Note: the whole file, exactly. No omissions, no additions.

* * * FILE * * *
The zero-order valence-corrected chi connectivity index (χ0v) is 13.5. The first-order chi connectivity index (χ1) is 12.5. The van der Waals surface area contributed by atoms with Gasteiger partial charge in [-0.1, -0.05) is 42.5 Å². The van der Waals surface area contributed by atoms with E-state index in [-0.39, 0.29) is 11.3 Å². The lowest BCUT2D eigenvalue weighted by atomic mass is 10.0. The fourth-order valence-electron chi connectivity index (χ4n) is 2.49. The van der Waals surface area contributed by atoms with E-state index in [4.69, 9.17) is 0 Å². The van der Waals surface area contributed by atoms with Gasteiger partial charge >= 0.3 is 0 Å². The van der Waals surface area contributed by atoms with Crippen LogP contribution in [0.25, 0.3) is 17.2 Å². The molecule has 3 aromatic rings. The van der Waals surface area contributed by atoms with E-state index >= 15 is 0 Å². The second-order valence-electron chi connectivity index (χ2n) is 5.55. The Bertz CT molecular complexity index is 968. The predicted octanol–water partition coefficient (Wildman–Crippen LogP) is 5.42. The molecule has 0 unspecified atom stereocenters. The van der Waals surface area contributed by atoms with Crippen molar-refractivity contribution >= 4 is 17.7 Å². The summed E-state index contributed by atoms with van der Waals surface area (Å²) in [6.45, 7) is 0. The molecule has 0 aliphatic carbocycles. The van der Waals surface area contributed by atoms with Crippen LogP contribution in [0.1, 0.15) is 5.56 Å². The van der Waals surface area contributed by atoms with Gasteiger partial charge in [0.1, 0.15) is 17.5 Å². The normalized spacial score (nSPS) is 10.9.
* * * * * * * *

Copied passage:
The zero-order valence-corrected chi connectivity index (χ0v) is 13.5. The first-order chi connectivity index (χ1) is 12.5. The van der Waals surface area contributed by atoms with Gasteiger partial charge in [-0.1, -0.05) is 42.5 Å². The van der Waals surface area contributed by atoms with E-state index in [-0.39, 0.29) is 11.3 Å². The lowest BCUT2D eigenvalue weighted by atomic mass is 10.0. The fourth-order valence-electron chi connectivity index (χ4n) is 2.49. The van der Waals surface area contributed by atoms with E-state index in [4.69, 9.17) is 0 Å². The van der Waals surface area contributed by atoms with Gasteiger partial charge >= 0.3 is 0 Å². The van der Waals surface area contributed by atoms with Crippen LogP contribution in [0.25, 0.3) is 17.2 Å². The molecule has 3 aromatic rings. The van der Waals surface area contributed by atoms with E-state index >= 15 is 0 Å². The second-order valence-electron chi connectivity index (χ2n) is 5.55. The Bertz CT molecular complexity index is 968. The predicted octanol–water partition coefficient (Wildman–Crippen LogP) is 5.42. The molecule has 0 unspecified atom stereocenters. The van der Waals surface area contributed by atoms with Crippen molar-refractivity contribution >= 4 is 17.7 Å². The summed E-state index contributed by atoms with van der Waals surface area (Å²) in [6.45, 7) is 0. The molecule has 0 aliphatic carbocycles. The van der Waals surface area contributed by atoms with Crippen LogP contribution in [0.1, 0.15) is 5.56 Å². The van der Waals surface area contributed by atoms with Gasteiger partial charge in [0.1, 0.15) is 17.5 Å². The normalized spacial score (nSPS) is 10.9.